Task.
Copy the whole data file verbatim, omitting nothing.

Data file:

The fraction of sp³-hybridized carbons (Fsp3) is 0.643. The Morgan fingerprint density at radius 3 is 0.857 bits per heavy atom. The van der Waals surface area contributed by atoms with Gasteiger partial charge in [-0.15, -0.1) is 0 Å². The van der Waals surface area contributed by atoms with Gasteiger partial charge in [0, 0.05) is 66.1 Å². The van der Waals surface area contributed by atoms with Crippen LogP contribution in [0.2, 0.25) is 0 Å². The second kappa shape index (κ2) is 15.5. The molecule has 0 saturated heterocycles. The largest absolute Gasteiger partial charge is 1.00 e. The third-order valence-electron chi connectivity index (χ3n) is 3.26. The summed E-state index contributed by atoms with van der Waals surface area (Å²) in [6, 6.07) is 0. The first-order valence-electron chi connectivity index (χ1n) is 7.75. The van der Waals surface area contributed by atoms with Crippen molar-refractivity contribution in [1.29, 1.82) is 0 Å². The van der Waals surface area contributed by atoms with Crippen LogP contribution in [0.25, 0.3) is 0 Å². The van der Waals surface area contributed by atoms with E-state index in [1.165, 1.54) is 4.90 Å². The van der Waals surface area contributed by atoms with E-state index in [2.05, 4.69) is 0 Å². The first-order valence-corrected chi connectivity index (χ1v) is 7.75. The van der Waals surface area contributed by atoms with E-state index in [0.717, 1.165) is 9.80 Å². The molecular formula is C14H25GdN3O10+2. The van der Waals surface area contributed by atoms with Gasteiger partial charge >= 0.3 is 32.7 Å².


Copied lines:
The fraction of sp³-hybridized carbons (Fsp3) is 0.643. The Morgan fingerprint density at radius 3 is 0.857 bits per heavy atom. The van der Waals surface area contributed by atoms with Gasteiger partial charge in [-0.15, -0.1) is 0 Å². The van der Waals surface area contributed by atoms with Gasteiger partial charge in [0, 0.05) is 66.1 Å². The van der Waals surface area contributed by atoms with Crippen LogP contribution in [0.2, 0.25) is 0 Å². The second kappa shape index (κ2) is 15.5. The molecule has 0 saturated heterocycles. The largest absolute Gasteiger partial charge is 1.00 e. The third-order valence-electron chi connectivity index (χ3n) is 3.26. The summed E-state index contributed by atoms with van der Waals surface area (Å²) in [6, 6.07) is 0. The first-order valence-electron chi connectivity index (χ1n) is 7.75. The van der Waals surface area contributed by atoms with Crippen molar-refractivity contribution in [1.29, 1.82) is 0 Å². The van der Waals surface area contributed by atoms with Crippen LogP contribution in [0.25, 0.3) is 0 Å². The van der Waals surface area contributed by atoms with E-state index in [1.165, 1.54) is 4.90 Å². The van der Waals surface area contributed by atoms with E-state index in [2.05, 4.69) is 0 Å². The first-order valence-corrected chi connectivity index (χ1v) is 7.75. The van der Waals surface area contributed by atoms with E-state index in [0.717, 1.165) is 9.80 Å². The molecular formula is C14H25GdN3O10+2. The van der Waals surface area contributed by atoms with Gasteiger partial charge >= 0.3 is 32.7 Å².